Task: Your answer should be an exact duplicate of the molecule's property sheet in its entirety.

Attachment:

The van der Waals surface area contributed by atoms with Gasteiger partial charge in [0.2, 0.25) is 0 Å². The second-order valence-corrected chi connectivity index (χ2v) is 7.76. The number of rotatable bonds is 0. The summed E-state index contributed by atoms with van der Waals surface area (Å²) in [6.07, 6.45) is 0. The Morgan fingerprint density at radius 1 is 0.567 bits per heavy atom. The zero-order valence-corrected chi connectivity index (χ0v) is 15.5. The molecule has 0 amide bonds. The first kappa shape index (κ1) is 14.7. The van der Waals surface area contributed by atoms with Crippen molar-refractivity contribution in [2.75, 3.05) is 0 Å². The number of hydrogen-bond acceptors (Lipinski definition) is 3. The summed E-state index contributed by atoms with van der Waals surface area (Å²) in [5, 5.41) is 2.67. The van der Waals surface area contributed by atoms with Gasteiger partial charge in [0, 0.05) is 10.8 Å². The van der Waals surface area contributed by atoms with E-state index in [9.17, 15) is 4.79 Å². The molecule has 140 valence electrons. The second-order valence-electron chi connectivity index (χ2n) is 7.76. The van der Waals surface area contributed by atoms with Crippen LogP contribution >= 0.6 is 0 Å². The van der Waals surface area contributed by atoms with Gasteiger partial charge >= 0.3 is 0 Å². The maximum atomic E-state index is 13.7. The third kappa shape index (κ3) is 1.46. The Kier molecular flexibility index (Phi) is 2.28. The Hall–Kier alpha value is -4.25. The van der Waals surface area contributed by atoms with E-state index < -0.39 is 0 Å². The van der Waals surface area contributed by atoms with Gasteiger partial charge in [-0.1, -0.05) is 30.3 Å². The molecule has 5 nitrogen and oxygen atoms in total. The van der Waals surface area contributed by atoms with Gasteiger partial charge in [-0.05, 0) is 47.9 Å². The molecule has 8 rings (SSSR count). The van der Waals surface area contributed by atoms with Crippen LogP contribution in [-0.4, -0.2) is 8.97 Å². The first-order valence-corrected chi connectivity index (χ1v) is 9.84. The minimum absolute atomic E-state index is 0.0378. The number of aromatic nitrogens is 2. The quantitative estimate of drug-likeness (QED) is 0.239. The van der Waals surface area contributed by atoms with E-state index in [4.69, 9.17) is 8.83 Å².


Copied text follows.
The van der Waals surface area contributed by atoms with Gasteiger partial charge in [0.2, 0.25) is 0 Å². The second-order valence-corrected chi connectivity index (χ2v) is 7.76. The number of rotatable bonds is 0. The summed E-state index contributed by atoms with van der Waals surface area (Å²) in [6.07, 6.45) is 0. The Morgan fingerprint density at radius 1 is 0.567 bits per heavy atom. The zero-order valence-corrected chi connectivity index (χ0v) is 15.5. The molecule has 0 amide bonds. The first kappa shape index (κ1) is 14.7. The van der Waals surface area contributed by atoms with Crippen molar-refractivity contribution in [2.75, 3.05) is 0 Å². The number of hydrogen-bond acceptors (Lipinski definition) is 3. The summed E-state index contributed by atoms with van der Waals surface area (Å²) in [5, 5.41) is 2.67. The van der Waals surface area contributed by atoms with Gasteiger partial charge in [0, 0.05) is 10.8 Å². The van der Waals surface area contributed by atoms with E-state index in [9.17, 15) is 4.79 Å². The molecule has 140 valence electrons. The second-order valence-electron chi connectivity index (χ2n) is 7.76. The van der Waals surface area contributed by atoms with Crippen LogP contribution >= 0.6 is 0 Å². The van der Waals surface area contributed by atoms with Gasteiger partial charge >= 0.3 is 0 Å². The maximum atomic E-state index is 13.7. The third kappa shape index (κ3) is 1.46. The Kier molecular flexibility index (Phi) is 2.28. The Hall–Kier alpha value is -4.25. The van der Waals surface area contributed by atoms with E-state index < -0.39 is 0 Å². The van der Waals surface area contributed by atoms with Gasteiger partial charge in [-0.1, -0.05) is 30.3 Å². The molecule has 5 nitrogen and oxygen atoms in total. The van der Waals surface area contributed by atoms with Gasteiger partial charge in [-0.05, 0) is 47.9 Å². The molecule has 8 rings (SSSR count). The van der Waals surface area contributed by atoms with Crippen LogP contribution in [-0.4, -0.2) is 8.97 Å². The first-order valence-corrected chi connectivity index (χ1v) is 9.84. The minimum absolute atomic E-state index is 0.0378. The number of aromatic nitrogens is 2. The quantitative estimate of drug-likeness (QED) is 0.239. The van der Waals surface area contributed by atoms with E-state index in [4.69, 9.17) is 8.83 Å².